MDMA is addictive because it affects similar neurotransmitters (norepinephrine, dopamine, and serotonin) that are affected by other highly addictive substances. More particularly, the drug will alter the chemical responses from these neurotransmitters. In the process, it will alter the effects the neurotransmitters have on the brain.
The 3 brain chemicals whose activity ecstasy increases include:
However, in comparison to many other narcotics, ecstasy may be less habit forming. In most cases, it might not even cause physical dependence. Rather, continued use in the long term is likely to put you at risk of psychological dependence.
More specifically, ecstasy heightens the sensations of increased empathy, intimacy, and stimulation. After regular, persistent, of binge use, therefore, you may end up increasing your dosage to experience these effects.
However, acute use is likely to lead to withdrawal symptoms if you decide to stop using the drug (or run out of it). At this point, you would be said to be addicted to ecstasy and require treatment to quit.
Therefore, although research results are varied on whether ecstasy is addictive, experiments show that even test animals start self-administering the drugs. This leads to the conclusion that the drug comes with a high potential for abuse and addiction.
Even more extreme are the health effects arising from ecstasy abuse. These effects come about when you take doses of the drug larger than your body can comfortably handle, such as a series of the pills over a given period of time to maintain MDMA's effects, or more than a single dose at a time. This practice is often referred to as piggybacking.
The symptoms of ecstasy overdose often require immediate medical attention. They might include:
At the most extreme, such an overdose can lead to death due to heart failure and heat stroke. The drug often masks the need for water, rest, and food while increasing body temperatures and the levels of physical activity. As a result, the drug might lead to death arising from exhaustion and dehydration.
Similarly, other effects are likely to occur - effects that might be difficult to attribute solely to ecstasy because the drug is often mixed with ketamine, caffeine, or methamphetamine.
If you suspect an overdose, seek immediate medical attention to prevent the drug from turning fatal.
Those who try to quit using ecstasy are likely to experience severe withdrawal symptoms, which is another sign of addiction to the drug. When your supplies run out, for instance, you may display these symptoms, most of which are psychological rather than physical:
There's nothing easy about trying to quit addictive substances like ecstasy. However, detoxification may play a vital role in helping you overcome most of the withdrawal symptoms listed above.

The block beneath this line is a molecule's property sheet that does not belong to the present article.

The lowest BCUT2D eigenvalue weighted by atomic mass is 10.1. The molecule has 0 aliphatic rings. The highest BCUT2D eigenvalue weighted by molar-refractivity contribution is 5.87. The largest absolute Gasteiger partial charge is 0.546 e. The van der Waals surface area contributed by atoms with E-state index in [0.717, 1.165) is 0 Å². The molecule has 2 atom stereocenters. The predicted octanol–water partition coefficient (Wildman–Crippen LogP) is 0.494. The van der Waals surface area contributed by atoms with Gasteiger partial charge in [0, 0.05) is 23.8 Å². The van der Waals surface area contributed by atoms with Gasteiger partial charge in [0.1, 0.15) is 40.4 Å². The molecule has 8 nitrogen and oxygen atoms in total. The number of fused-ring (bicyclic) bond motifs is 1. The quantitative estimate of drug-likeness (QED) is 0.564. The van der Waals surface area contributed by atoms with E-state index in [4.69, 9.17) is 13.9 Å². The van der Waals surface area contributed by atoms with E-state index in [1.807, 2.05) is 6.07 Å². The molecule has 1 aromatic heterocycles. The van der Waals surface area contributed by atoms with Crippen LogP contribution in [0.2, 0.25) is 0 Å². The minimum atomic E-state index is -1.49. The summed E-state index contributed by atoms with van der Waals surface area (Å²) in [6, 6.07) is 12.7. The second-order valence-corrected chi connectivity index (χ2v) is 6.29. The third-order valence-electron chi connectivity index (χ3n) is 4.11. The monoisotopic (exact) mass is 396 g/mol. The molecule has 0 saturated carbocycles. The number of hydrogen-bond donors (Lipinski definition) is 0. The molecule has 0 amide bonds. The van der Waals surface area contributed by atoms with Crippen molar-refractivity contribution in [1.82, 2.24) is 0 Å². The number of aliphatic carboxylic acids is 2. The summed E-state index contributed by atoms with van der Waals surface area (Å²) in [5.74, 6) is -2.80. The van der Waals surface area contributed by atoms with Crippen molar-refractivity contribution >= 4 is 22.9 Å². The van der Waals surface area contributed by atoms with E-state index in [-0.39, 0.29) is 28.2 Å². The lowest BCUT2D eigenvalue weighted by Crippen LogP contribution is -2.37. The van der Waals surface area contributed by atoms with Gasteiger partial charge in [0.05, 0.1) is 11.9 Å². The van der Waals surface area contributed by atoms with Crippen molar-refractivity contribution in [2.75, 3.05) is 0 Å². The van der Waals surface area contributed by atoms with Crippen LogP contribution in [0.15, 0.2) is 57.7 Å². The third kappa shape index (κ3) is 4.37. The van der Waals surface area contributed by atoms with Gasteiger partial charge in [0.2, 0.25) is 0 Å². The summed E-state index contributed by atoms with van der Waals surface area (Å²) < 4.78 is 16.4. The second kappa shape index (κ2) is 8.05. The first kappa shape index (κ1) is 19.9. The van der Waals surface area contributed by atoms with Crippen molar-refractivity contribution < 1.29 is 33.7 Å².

However, you should also keep in mind that these withdrawal symptoms are a major deterrent to MDMA users looking to stop abusing the drug. This is because they tend to be unpleasant and easy to relieve by continuing your ecstasy regimen.
Among those who use ecstasy, the increase in blood pressure and heart rate the drug causes may be a special risk, especially if you also have heart or circulatory disease. It is for this reason that so many MDMA-linked fatalities are reported during all-night raves and parties.
The drug comes with stimulant effects. Although these effects might enable you to dance and party for long periods, the hot and crowded and hot conditions at many raves may cause kidney or heart failure, hyperthermia, and dehydration.
Additionally, using ecstasy tends to damage the brain's serotonin neurons. Serotonin plays a vital role in regulating sleep, appetite, memory, and mood. As a result, when ecstasy damages its neurons, you may experience persistent memory problems.
The dangers associated with this drug compound when manufacturers add other substances to the tablets to alter the results of use. The drugs commonly mixed with MDMA may include:
Such mixing, especially when it is done without your knowledge, will increase the drug's dangerous effects. Similarly, if you use ecstasy in combination with other substances like alcohol or marijuana, you may also raise your risk of suffering the dangers arising from such drug-mixing.
In many causes, it might be difficult to spot the signs and symptoms of ecstasy abuse. This is because the drug is often mixed with other intoxicants leading to an alteration of its symptoms.
However, there are certain key effects that MDMA causes that will effectively give it away. These signs and symptoms include:
At the moment, MDMA addiction has no specific medical treatment. However, you might find behavioral therapy useful in helping you quit abusing the drug. In many cases, you are likely to undergo detox to deal with the severe withdrawal symptoms that may arise when you decide to quit.
Other treatment and rehab centers administer medications to offset these uncomfortable withdrawal symptoms. After that, you may undergo therapy in the form of psycho-social and behavioral interventions to help you overcome ecstasy addiction.
Overall, the earlier you seek treatment, the sooner you will be able to overcome ecstasy and eventually get your life back on track.